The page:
I completely understand this. I have felt guilty that I didn’t feel able to ask my mother to live with us in her last years. She was a talker too, non-stop, and after a week of being with her, I would be totally drained. There was no space at all. I visited her as often as I could, but needed to be able to retreat as well.

      Reply
      • Linda Hall
        March 24, 2013

        LisaAnn, We share having talking mothers. I mean they NEVER stop talking – NEVER – right? She was with us about 3 months and I nearly went crazy. Maybe I did. I should have known better. Now I do. You made the right decision with your mother. And I know NOT to try to live with any of my daughters, but don’t think they would ask me, LOL! We even stay in motels when we visit them.

        Reply
  165. Introverts Explained: Why We Love You But Need to Get Away From ... | Social Introverts | Scoop.it
    March 23, 2013

    […] Introverts are not all recluses hanging out in dusty homes with cats and classic books. We get out and rock it, but then we need to withdraw from that buzz because if we don't we will feel like an overdone steak, no life, no juice.  […]

    Reply
  166. Introverts Explained: Why We Love You But Need to Get Away From ... | INFP | Scoop.it
    March 23, 2013

    […] Introverts are not all recluses hanging out in dusty homes with cats and classic books. We get out and rock it, but then we need to withdraw from that buzz because if we don't we will feel like an overdone steak, no life, no juice.  […]

    Reply
  167. kimberlyharding
    March 23, 2013

    I loved this, especially the part about not wanting ANYONE else in the house- even if they are just in the next room. I have the most difficult time when my stepdaughter comes home from school and wants to sit in the middle of our home- so (in her words) she is not “lonely”….sigh…. as I am going crazy with her just sitting there awaiting my engagement.

    Reply
    • brennagee
      March 23, 2013

      I completely feel for you Kimberly. I have 3 children.;) I can only write when they are gone to school. It is impossible to recharge/write/create if I know they are in another room. There is always the possibility that they will come in and need me, which is normal of course, but still disruptive to my thought process. It’s hard to get back to my train of thought.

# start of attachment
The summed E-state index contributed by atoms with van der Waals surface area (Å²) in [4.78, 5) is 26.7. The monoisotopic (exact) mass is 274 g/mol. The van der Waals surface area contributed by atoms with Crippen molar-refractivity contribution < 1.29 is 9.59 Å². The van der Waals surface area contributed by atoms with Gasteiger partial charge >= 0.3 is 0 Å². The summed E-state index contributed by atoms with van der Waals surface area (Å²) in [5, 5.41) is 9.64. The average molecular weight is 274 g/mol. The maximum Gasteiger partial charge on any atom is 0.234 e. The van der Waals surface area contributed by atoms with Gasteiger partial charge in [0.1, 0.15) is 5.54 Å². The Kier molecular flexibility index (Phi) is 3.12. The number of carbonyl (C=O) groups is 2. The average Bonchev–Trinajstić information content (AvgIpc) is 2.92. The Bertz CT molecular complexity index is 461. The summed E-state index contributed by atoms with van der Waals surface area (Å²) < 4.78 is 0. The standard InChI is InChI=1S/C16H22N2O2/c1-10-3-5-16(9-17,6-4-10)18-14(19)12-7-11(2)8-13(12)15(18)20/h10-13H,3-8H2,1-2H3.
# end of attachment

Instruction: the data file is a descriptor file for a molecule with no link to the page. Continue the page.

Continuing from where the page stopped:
That constant need for engagement is perplexing to me.;) I’ve been trying to connect deeply with my kids (one on one conversations, back rubs)and then retreat for a little while. It’s working so far.

      Reply
  168. ASB
    March 23, 2013

    Wow, this post really resonates with me. I come home for lunch by myself 5 days a week just to recoup from the office madness of the morning. When others are home, I cannot feel that same sense of solitude. This explains my favorite board on Pinterest – I BADLY want a tiny home built in backyard. It need only be 200 square feet. Imagine having that private structure in which to retreat!?

    Reply
    • brennagee
      March 23, 2013

      It is so funny that you bring up a tiny house retreat because I was doing some real estate research the other day and ran across this http://realestate.msn.com/article.aspx?cp-documentid=13107727, which is a story about how teeny tiny houses are growing in popularity.;) Maybe that deep craving for solitude is driving this trend.
      Thank you so much for sharing. I completely understand needing a mid-day break from the office. I used to love coming home to an empty apartment after work when I was single and just had a roommate.

      Reply
  169. Luna
    March 23, 2013

    “All we ask is that you don’t make us feel bad for needing space.” P.r.e.c.i.s.e.l.y. That’s all I can say. Plus, thanks for the article! This may come in handy some time if I desperately need my own space but don’t know how or what to say.

    Reply
    • brennagee
      March 23, 2013

      It is so hard to ask for that space! Sigh…Hurt feelings make it difficult. If my little article helps anyone gain some deeply needed solitude I am thrilled.:)
      Thanks for reading and commenting Luna. Your site makes me feel not so alone as a sometimes loner.;)

      Reply
  170. OneHotMess
    March 22, 2013